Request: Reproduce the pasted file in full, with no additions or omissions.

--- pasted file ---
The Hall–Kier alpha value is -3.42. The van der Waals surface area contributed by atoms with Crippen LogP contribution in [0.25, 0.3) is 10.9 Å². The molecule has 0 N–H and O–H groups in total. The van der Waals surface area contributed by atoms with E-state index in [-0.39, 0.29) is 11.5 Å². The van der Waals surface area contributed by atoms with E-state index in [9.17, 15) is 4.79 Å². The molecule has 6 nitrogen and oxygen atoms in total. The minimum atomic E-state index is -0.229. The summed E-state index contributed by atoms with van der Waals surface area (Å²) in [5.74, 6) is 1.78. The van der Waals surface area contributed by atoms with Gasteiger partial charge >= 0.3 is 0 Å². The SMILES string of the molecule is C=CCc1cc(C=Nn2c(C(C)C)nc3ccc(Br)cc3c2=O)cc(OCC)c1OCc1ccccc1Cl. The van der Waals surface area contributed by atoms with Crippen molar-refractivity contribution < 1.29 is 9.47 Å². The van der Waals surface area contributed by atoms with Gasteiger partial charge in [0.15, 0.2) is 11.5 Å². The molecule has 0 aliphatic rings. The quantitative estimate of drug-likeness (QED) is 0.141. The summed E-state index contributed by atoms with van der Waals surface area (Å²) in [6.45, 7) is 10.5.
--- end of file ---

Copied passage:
The Hall–Kier alpha value is -3.42. The van der Waals surface area contributed by atoms with Crippen LogP contribution in [0.25, 0.3) is 10.9 Å². The molecule has 0 N–H and O–H groups in total. The van der Waals surface area contributed by atoms with E-state index in [-0.39, 0.29) is 11.5 Å². The van der Waals surface area contributed by atoms with E-state index in [9.17, 15) is 4.79 Å². The molecule has 6 nitrogen and oxygen atoms in total. The minimum atomic E-state index is -0.229. The summed E-state index contributed by atoms with van der Waals surface area (Å²) in [5.74, 6) is 1.78. The van der Waals surface area contributed by atoms with Gasteiger partial charge >= 0.3 is 0 Å². The SMILES string of the molecule is C=CCc1cc(C=Nn2c(C(C)C)nc3ccc(Br)cc3c2=O)cc(OCC)c1OCc1ccccc1Cl. The van der Waals surface area contributed by atoms with Crippen molar-refractivity contribution < 1.29 is 9.47 Å². The van der Waals surface area contributed by atoms with Gasteiger partial charge in [0.15, 0.2) is 11.5 Å². The molecule has 0 aliphatic rings. The quantitative estimate of drug-likeness (QED) is 0.141. The summed E-state index contributed by atoms with van der Waals surface area (Å²) in [6.45, 7) is 10.5.